Good day Chair Castor, Ranking Member Graves, and members of the Select Committee. My name is Robert Kleinberg. I am presently affiliated with energy policy research units of Columbia University and Boston University, which I joined after working for four decades in technology development in the oil and gas industry. I have been elected to the National Academy of Engineering in recognition of my contributions to geoscience technology.
The subtitle of today’s hearing is “Safeguarding Health, Creating Jobs, and Protecting Our Climate”. Methane emission mitigation is essential to reducing the rate of global warming between now and 2050. This is technically and economically feasible. And it has already generated a constellation of innovative U.S. small businesses exploiting a variety of American designed and built technologies.
We know we must reduce our use of fossil fuels, and we know the transition from fossil fuels to zero carbon sources of energy will take time. One of our chief challenges will be to minimize the damage associated with fossil fuel use during the transition. According to the International Energy Agency, the world consumed four trillion cubic meters of natural gas in 2020. Assuming nations adhere to their announced Nationally Determined Contributions, the world will consume almost exactly the same amount of gas in 2050. No matter how optimistic you are that nations will respect their Paris Agreement commitments, you must take methane emission reduction seriously. Moreover, even after the transition from fossil fuels is complete, the methane problem will not go away by itself. Biogas and biomethane production and transport have been found to be increasingly important sources of this climate pollutant.
It is a time-honored truth that you can’t manage what you don’t measure. EPA relies on emission factor methodology, which when it was introduced in the 1990s was the best method of quantifying methane emissions, but which is now decidedly outdated. Remarkably, over the last seven years, American industry, academia, and non-governmental organizations have moved beyond regulations and worked together to find out how much methane our oil and gas industries are actually emitting. The results show that EPA dramatically underestimates methane emissions
Two examples of new measurement methods are aerial surveillance and continuous monitoring. The practicality of large scale, quantitative airborne remote sensing is now well established. A number of large-scale campaigns have already been performed in major oil and gas producing regions; costs are surprisingly modest. Dr. Caroline Alden, who personifies the transformation of world class academic research into a successful business, will have more to say about continuous monitoring in a few minutes.
You have probably heard that methane reductions can be implemented at no cost, or even implemented at a profit. I am sure this is true in some special cases, but if it were generally true, industry would not be emitting as much methane as it does. I can tell you from personal experience that the petroleum industry is not one to leave money on the table. As it is, oil and gas-sourced methane emissions are declining at the meager rate of about 0.3% per year. The truth is industry needs to be nudged to do the right thing. That means smart regulation.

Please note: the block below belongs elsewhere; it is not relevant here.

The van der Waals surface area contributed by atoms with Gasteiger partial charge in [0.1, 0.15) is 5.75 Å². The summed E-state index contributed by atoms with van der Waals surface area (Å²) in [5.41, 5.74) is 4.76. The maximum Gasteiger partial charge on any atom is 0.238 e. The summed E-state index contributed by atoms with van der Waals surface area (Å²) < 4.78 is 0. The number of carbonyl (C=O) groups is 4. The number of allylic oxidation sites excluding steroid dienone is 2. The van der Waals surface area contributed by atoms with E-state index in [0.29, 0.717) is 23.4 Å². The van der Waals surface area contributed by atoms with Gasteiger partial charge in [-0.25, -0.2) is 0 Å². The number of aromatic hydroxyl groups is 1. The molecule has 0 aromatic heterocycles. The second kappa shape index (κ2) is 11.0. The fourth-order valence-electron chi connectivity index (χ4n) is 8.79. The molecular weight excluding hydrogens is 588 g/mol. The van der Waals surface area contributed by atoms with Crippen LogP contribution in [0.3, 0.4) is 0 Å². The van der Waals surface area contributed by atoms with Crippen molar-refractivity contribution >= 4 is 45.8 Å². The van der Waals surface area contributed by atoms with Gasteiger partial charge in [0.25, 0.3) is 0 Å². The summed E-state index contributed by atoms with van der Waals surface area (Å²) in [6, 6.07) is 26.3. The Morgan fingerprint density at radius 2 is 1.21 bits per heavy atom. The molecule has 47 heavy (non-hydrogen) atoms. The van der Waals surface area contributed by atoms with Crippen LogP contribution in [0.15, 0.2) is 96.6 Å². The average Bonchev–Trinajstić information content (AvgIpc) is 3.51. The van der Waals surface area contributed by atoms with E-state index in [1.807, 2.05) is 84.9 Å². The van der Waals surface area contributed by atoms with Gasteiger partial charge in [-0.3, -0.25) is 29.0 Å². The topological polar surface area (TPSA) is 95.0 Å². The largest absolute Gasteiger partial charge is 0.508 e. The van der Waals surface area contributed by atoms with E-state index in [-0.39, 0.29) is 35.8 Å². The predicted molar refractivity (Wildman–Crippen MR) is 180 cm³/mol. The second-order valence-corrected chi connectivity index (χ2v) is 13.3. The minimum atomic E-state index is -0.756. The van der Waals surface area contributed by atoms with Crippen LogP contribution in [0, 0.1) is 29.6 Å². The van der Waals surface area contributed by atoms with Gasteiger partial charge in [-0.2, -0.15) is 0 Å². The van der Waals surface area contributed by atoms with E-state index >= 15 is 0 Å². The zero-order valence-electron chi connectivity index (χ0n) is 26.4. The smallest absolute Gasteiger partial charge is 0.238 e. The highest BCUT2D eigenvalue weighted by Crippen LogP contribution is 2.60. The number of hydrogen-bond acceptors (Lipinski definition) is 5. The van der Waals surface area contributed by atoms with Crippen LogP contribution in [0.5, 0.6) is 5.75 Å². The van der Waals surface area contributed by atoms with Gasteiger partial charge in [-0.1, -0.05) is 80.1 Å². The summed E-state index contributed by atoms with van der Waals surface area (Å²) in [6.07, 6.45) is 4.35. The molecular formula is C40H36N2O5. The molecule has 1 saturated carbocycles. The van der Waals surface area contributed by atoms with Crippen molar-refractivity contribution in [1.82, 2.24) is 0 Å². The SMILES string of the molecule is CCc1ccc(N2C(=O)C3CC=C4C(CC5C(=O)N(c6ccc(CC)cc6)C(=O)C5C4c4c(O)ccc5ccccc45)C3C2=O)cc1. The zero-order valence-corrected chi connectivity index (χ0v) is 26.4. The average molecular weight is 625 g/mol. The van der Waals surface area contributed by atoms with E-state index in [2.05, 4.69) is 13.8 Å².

Oil and gas methane emissions problems can usually be remediated by known engineering solutions. In my written testimony I review some simple measures that can reduce emissions by millions of tons per year. I compare these measures to the health and safety improvements I saw over the course of my career in the oilfield. Our highly skilled and inventive workforce has made our workplaces safer while keeping American industry the most efficient and productive in the world. Given smart regulations and incentives, they will do the same with methane.
Finally, I would like to point out that Russia is taking advantage of inferior methane accounting standards to improve its environmental image. Like the United States, Russia uses the emission factor method when reporting its methane emissions to UNFCCC. But unlike the United States, Russia’s self-reported methane emissions from its oil and gas sector have declined by a remarkable factor of eight since 2015. As a result, Russia’s self-reported methane intensity is now less than that of the United States. If left unchallenged, the Russian reports weaken the case for reduction of European dependence on their natural gas. Only measurements will reveal the truth.
Please see my written submission for some specific recommendations.
Thank you for giving me the opportunity to share these observations with you.
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